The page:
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The latest news on COVID-19 developments in Canada – The Record (New Westminster)



The latest news on COVID-19 developments in Canada (all times Eastern):

4:25 p.m.

Saskatchewan is reporting 254 new COVID-19 cases today, along with one new death.

Today’s pandemic update from the province says the person who died was in the Saskatoon zone and was between 60 and 69 years old.

The update notes there are 193 people with COVID-19 in Saskatchewan hospitals, with 37 patients receiving critical care.

It also says an additional 8,109 vaccine doses have been administered, raising the provincial total to 208,742.

1:10 p.m.

Johnson & Johnson is starting to test its COVID-19 vaccine on teenagers, and eventually will include Canadian kids in the trial.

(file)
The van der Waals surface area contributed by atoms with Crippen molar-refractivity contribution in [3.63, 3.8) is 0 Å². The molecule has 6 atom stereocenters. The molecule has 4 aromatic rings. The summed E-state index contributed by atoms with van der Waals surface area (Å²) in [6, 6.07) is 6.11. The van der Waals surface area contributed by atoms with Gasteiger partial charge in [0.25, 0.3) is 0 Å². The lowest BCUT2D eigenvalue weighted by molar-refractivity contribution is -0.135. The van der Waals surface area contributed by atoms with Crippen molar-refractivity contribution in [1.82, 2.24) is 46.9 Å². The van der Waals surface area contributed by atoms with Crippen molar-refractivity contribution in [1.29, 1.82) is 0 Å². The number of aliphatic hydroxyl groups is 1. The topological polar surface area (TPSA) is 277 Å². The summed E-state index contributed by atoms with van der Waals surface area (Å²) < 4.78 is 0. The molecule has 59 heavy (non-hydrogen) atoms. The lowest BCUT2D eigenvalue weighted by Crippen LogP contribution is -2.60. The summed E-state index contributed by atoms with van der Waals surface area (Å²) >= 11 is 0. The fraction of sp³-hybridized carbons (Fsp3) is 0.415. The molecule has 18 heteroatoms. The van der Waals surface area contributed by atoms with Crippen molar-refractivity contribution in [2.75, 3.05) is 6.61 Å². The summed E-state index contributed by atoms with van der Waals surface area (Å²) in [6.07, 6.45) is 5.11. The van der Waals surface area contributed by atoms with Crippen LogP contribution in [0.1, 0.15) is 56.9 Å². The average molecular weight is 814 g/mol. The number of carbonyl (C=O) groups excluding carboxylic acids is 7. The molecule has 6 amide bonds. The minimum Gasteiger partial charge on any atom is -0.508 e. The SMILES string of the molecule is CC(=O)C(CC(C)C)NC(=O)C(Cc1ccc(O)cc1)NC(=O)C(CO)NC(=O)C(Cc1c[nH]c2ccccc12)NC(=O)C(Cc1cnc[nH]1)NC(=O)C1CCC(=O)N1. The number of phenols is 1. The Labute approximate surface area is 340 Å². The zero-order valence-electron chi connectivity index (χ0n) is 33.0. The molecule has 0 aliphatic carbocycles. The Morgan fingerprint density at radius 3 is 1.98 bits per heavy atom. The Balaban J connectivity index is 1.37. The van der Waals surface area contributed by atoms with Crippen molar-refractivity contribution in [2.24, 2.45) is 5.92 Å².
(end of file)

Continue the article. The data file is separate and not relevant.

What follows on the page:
The company says in a statement today it is expanding its clinical trial to kids between 12 and 17 years old. 

It will begin with 16 and 17 year olds in the United Kingdom and Spain, and soon add teenagers in that age group in Canada, the United States and the Netherlands. 

Once initial data on that group is reviewed, it will expand the trial down to 12-year-olds in what they are calling a “stepwise approach.”

J&J’s is the fourth of the vaccines Canada has purchased to begin tests on kids.


1 p.m.

Health authorities in New Brunswick are reporting nine new cases of COVID-19.

Officials say all nine of the new infections are in the Edmundston region, most of which remains in lockdown.

Public health says eight of the new cases are connected to a previously confirmed case, and the source of the remaining infection is under investigation.